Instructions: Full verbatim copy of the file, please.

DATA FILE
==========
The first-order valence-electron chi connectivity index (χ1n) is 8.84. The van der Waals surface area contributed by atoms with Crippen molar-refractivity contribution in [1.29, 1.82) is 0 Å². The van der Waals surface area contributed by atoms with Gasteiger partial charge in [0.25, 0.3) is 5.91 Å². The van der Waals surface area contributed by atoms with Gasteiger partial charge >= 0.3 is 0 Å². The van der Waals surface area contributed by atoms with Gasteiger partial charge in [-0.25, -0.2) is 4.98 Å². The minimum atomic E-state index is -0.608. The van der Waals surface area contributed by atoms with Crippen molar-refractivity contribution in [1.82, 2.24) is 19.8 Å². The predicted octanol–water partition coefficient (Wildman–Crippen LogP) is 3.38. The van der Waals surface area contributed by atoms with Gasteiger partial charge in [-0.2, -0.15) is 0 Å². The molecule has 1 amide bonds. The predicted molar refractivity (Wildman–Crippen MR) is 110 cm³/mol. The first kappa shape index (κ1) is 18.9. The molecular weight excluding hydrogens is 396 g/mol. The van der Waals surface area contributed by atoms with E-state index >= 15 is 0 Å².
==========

The first-order valence-electron chi connectivity index (χ1n) is 8.84. The van der Waals surface area contributed by atoms with Crippen molar-refractivity contribution in [1.29, 1.82) is 0 Å². The van der Waals surface area contributed by atoms with Gasteiger partial charge in [0.25, 0.3) is 5.91 Å². The van der Waals surface area contributed by atoms with Gasteiger partial charge >= 0.3 is 0 Å². The van der Waals surface area contributed by atoms with Gasteiger partial charge in [-0.25, -0.2) is 4.98 Å². The minimum atomic E-state index is -0.608. The van der Waals surface area contributed by atoms with Crippen molar-refractivity contribution in [1.82, 2.24) is 19.8 Å². The predicted octanol–water partition coefficient (Wildman–Crippen LogP) is 3.38. The van der Waals surface area contributed by atoms with Gasteiger partial charge in [-0.2, -0.15) is 0 Å². The molecule has 1 amide bonds. The predicted molar refractivity (Wildman–Crippen MR) is 110 cm³/mol. The first kappa shape index (κ1) is 18.9. The molecular weight excluding hydrogens is 396 g/mol. The van der Waals surface area contributed by atoms with E-state index >= 15 is 0 Å².